Ten years have passed since the fall of Troy, and the Greek hero Odysseus still has not returned to his kingdom in Ithaca. A large and rowdy mob of suitors who have overrun Odysseus’s palace and pillaged his land continue to court his wife, Penelope. She has remained faithful to Odysseus. Prince Telemachus, Odysseus’s son, wants desperately to throw them out but does not have the confidence or experience to fight them. One of the suitors, Antinous, plans to assassinate the young prince, eliminating the only opposition to their dominion over the palace.
Unknown to the suitors, Odysseus is still alive. The beautiful nymph Calypso, possessed by love for him, has imprisoned him on her island, Ogygia. He longs to return to his wife and son, but he has no ship or crew to help him escape. While the gods and goddesses of Mount Olympus debate Odysseus’s future, Athena, Odysseus’s strongest supporter among the gods, resolves to help Telemachus. Disguised as a friend of the prince’s grandfather, Laertes, she convinces the prince to call a meeting of the assembly at which he reproaches the suitors. Athena also prepares him for a great journey to Pylos and Sparta, where the kings Nestor and Menelaus, Odysseus’s companions during the war, inform him that Odysseus is alive and trapped on Calypso’s island. Telemachus makes plans to return home, while, back in Ithaca, Antinous and the other suitors prepare an ambush to kill him when he reaches port.
On Mount Olympus, Zeus sends Hermes to rescue Odysseus from Calypso. Hermes persuades Calypso to let Odysseus build a ship and leave. The homesick hero sets sail, but when Poseidon, god of the sea, finds him sailing home, he sends a storm to wreck Odysseus’s ship. Poseidon has harbored a bitter grudge against Odysseus since the hero blinded his son, the Cyclops Polyphemus, earlier in his travels. Athena intervenes to save Odysseus from Poseidon’s wrath, and the beleaguered king lands at Scheria, home of the Phaeacians. Nausicaa, the Phaeacian princess, shows him to the royal palace, and Odysseus receives a warm welcome from the king and queen. When he identifies himself as Odysseus, his hosts, who have heard of his exploits at Troy, are stunned. They promise to give him safe passage to Ithaca, but first they beg to hear the story of his adventures.
Odysseus spends the night describing the fantastic chain of events leading up to his arrival on Calypso’s island. He recounts his trip to the Land of the Lotus Eaters, his battle with Polyphemus the Cyclops, his love affair with the witch-goddess Circe, his temptation by the deadly Sirens, his journey into Hades to consult the prophet Tiresias, and his fight with the sea monster Scylla. When he finishes his story, the Phaeacians return Odysseus to Ithaca, where he seeks out the hut of his faithful swineherd, Eumaeus. Though Athena has disguised Odysseus as a beggar, Eumaeus warmly receives and nourishes him in the hut. He soon encounters Telemachus, who has returned from Pylos and Sparta despite the suitors’ ambush, and reveals to him his true identity. Odysseus and Telemachus devise a plan to massacre the suitors and regain control of Ithaca.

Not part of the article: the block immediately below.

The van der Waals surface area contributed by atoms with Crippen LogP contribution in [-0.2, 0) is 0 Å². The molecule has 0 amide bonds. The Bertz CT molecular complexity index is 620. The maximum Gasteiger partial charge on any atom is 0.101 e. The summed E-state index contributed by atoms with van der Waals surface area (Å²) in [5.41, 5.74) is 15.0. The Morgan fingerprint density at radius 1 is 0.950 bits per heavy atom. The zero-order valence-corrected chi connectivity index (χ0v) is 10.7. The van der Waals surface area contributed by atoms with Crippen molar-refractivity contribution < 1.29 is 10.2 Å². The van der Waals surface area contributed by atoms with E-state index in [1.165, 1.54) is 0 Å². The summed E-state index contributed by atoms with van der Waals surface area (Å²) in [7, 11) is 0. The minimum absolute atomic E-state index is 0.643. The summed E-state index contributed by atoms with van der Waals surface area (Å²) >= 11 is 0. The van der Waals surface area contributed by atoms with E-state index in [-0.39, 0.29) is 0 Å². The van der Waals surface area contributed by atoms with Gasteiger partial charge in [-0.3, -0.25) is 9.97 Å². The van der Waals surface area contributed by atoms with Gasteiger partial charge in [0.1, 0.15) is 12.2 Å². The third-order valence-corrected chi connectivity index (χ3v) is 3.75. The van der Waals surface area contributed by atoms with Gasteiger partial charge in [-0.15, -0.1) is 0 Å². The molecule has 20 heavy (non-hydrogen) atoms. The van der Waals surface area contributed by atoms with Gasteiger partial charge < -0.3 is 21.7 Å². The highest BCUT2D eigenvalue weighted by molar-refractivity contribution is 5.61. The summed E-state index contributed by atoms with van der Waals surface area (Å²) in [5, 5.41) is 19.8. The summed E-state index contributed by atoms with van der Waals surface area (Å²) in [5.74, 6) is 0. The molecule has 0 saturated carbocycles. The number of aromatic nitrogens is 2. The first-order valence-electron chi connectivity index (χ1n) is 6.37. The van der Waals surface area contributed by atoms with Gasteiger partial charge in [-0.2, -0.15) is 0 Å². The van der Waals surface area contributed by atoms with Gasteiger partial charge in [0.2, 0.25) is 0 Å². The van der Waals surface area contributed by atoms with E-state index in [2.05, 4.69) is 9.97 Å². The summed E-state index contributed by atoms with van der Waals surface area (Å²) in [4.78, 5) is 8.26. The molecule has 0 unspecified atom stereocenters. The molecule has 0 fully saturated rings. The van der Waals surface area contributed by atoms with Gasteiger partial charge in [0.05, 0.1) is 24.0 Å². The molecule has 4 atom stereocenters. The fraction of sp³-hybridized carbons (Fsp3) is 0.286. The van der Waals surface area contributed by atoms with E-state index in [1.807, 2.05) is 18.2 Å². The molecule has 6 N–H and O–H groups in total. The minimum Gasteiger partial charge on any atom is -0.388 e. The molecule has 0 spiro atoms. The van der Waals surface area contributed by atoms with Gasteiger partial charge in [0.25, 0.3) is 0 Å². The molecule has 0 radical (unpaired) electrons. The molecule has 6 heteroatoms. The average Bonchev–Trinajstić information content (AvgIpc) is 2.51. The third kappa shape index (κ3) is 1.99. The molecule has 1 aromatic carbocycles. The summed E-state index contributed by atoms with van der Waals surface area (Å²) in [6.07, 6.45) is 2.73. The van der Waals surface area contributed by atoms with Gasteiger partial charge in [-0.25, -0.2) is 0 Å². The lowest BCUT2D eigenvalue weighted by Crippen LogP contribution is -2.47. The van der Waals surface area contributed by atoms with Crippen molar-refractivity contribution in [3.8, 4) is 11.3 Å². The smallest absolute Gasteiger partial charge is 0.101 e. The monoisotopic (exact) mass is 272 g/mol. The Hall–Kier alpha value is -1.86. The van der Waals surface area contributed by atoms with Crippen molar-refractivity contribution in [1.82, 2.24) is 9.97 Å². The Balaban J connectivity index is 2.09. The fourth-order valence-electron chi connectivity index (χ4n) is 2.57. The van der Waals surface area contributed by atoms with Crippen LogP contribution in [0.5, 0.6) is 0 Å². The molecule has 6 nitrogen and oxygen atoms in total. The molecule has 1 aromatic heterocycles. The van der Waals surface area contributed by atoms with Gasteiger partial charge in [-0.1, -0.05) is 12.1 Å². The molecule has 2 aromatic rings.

When Odysseus arrives at the palace the next day, still disguised as a beggar, he endures abuse and insults from the suitors. The only person who recognizes him is his old nurse, Eurycleia, but she swears not to disclose his secret. Penelope takes an interest in this strange beggar, suspecting that he might be her long-lost husband. Quite crafty herself, Penelope organizes an archery contest the following day and promises to marry any man who can string Odysseus’s great bow and fire an arrow through a row of twelve axes—a feat that only Odysseus has ever been able to accomplish. At the contest, each suitor tries to string the bow and fails. Odysseus steps up to the bow and, with little effort, fires an arrow through all twelve axes. He then turns the bow on the suitors. He and Telemachus, assisted by a few faithful servants, kill every last suitor.
Odysseus reveals himself to the entire palace and reunites with his loving Penelope. He travels to the outskirts of Ithaca to see his aging father, Laertes. They come under attack from the vengeful family members of the dead suitors, but Laertes, reinvigorated by his son’s return, successfully kills Antinous’s father and puts a stop to the attack. Zeus dispatches Athena to restore peace. With his power secure and his family reunited, Odysseus’s long ordeal comes to an end.
Below you will find five outstanding thesis statements for The Odyssey by Homer that can be used as essay starters or paper topics. All five incorporate at least one of the themes in The Odyssey by Homer and are broad enough so that it will be easy to find textual support, yet narrow enough to provide a focused clear thesis statement. These thesis statements offer a short summary of The Odyssey in terms of different elements that could be important in an essay. You are, of course, free to add your own analysis and understanding of the plot or themes to them for your essay. Using the essay topics below in conjunction with the list of important quotes from The Odyssey by Homer, you should have no trouble connecting with the text and writing an excellent essay.Be sure to also check out the Paperstarter entry on The Iliad, also by Homer